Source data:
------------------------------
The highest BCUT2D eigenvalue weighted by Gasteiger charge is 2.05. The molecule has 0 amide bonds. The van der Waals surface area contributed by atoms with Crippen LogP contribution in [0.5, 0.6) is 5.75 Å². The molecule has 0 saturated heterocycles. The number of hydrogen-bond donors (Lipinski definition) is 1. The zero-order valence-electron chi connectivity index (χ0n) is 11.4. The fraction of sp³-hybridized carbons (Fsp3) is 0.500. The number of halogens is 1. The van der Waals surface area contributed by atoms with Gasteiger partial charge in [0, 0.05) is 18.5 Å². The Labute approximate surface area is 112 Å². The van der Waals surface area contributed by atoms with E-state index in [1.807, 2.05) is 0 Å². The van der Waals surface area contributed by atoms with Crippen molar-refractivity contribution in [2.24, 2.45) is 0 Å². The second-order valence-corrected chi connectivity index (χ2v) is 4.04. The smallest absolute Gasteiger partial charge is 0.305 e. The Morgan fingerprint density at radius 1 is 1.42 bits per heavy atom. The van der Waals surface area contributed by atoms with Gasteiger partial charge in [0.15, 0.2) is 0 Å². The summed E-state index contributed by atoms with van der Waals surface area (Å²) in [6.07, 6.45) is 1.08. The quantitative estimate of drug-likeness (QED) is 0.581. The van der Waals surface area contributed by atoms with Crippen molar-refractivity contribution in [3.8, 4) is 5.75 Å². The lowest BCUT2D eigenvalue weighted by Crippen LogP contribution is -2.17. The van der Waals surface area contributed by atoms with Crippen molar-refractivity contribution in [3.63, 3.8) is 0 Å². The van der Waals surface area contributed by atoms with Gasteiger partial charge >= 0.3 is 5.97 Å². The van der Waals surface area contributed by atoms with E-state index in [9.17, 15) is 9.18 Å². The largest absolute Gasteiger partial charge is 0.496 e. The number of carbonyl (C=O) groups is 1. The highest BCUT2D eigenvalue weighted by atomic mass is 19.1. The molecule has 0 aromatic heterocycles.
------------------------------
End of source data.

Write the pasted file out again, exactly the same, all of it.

The highest BCUT2D eigenvalue weighted by Gasteiger charge is 2.05. The molecule has 0 amide bonds. The van der Waals surface area contributed by atoms with Crippen LogP contribution in [0.5, 0.6) is 5.75 Å². The molecule has 0 saturated heterocycles. The number of hydrogen-bond donors (Lipinski definition) is 1. The zero-order valence-electron chi connectivity index (χ0n) is 11.4. The fraction of sp³-hybridized carbons (Fsp3) is 0.500. The number of halogens is 1. The van der Waals surface area contributed by atoms with Gasteiger partial charge in [0, 0.05) is 18.5 Å². The Labute approximate surface area is 112 Å². The van der Waals surface area contributed by atoms with E-state index in [1.807, 2.05) is 0 Å². The van der Waals surface area contributed by atoms with Crippen molar-refractivity contribution in [2.24, 2.45) is 0 Å². The second-order valence-corrected chi connectivity index (χ2v) is 4.04. The smallest absolute Gasteiger partial charge is 0.305 e. The Morgan fingerprint density at radius 1 is 1.42 bits per heavy atom. The van der Waals surface area contributed by atoms with Gasteiger partial charge in [0.15, 0.2) is 0 Å². The summed E-state index contributed by atoms with van der Waals surface area (Å²) in [6.07, 6.45) is 1.08. The quantitative estimate of drug-likeness (QED) is 0.581. The van der Waals surface area contributed by atoms with Crippen molar-refractivity contribution in [3.8, 4) is 5.75 Å². The lowest BCUT2D eigenvalue weighted by Crippen LogP contribution is -2.17. The van der Waals surface area contributed by atoms with Crippen molar-refractivity contribution in [3.63, 3.8) is 0 Å². The van der Waals surface area contributed by atoms with Gasteiger partial charge >= 0.3 is 5.97 Å². The van der Waals surface area contributed by atoms with E-state index in [9.17, 15) is 9.18 Å². The largest absolute Gasteiger partial charge is 0.496 e. The number of carbonyl (C=O) groups is 1. The highest BCUT2D eigenvalue weighted by atomic mass is 19.1. The molecule has 0 aromatic heterocycles.